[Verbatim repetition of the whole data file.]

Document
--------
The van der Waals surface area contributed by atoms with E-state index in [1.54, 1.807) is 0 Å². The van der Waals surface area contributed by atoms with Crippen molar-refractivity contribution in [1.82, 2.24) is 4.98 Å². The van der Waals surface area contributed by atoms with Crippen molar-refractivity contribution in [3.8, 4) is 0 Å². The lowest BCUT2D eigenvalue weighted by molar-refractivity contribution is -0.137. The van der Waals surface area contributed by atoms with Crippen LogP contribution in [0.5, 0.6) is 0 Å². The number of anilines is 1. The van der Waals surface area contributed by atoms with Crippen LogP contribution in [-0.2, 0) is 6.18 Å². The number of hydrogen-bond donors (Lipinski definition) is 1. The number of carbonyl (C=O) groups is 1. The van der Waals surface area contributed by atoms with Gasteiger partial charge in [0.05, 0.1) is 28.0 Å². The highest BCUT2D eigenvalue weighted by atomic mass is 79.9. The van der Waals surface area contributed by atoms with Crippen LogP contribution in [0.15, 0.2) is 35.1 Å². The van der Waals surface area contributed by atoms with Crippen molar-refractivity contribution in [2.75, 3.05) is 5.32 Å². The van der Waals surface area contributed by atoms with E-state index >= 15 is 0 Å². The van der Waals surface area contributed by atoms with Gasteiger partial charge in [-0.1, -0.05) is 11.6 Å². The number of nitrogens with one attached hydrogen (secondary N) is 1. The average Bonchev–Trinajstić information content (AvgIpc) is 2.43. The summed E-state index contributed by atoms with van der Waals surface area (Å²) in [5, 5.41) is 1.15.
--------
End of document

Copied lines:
The van der Waals surface area contributed by atoms with E-state index in [1.54, 1.807) is 0 Å². The van der Waals surface area contributed by atoms with Crippen molar-refractivity contribution in [1.82, 2.24) is 4.98 Å². The van der Waals surface area contributed by atoms with Crippen molar-refractivity contribution in [3.8, 4) is 0 Å². The lowest BCUT2D eigenvalue weighted by molar-refractivity contribution is -0.137. The van der Waals surface area contributed by atoms with Crippen LogP contribution in [0.5, 0.6) is 0 Å². The number of anilines is 1. The van der Waals surface area contributed by atoms with Crippen LogP contribution in [-0.2, 0) is 6.18 Å². The number of hydrogen-bond donors (Lipinski definition) is 1. The number of carbonyl (C=O) groups is 1. The van der Waals surface area contributed by atoms with Gasteiger partial charge in [0.05, 0.1) is 28.0 Å². The highest BCUT2D eigenvalue weighted by atomic mass is 79.9. The van der Waals surface area contributed by atoms with Crippen LogP contribution in [0.15, 0.2) is 35.1 Å². The van der Waals surface area contributed by atoms with Crippen molar-refractivity contribution in [2.75, 3.05) is 5.32 Å². The van der Waals surface area contributed by atoms with E-state index >= 15 is 0 Å². The van der Waals surface area contributed by atoms with Gasteiger partial charge in [-0.1, -0.05) is 11.6 Å². The number of nitrogens with one attached hydrogen (secondary N) is 1. The average Bonchev–Trinajstić information content (AvgIpc) is 2.43. The summed E-state index contributed by atoms with van der Waals surface area (Å²) in [5, 5.41) is 1.15.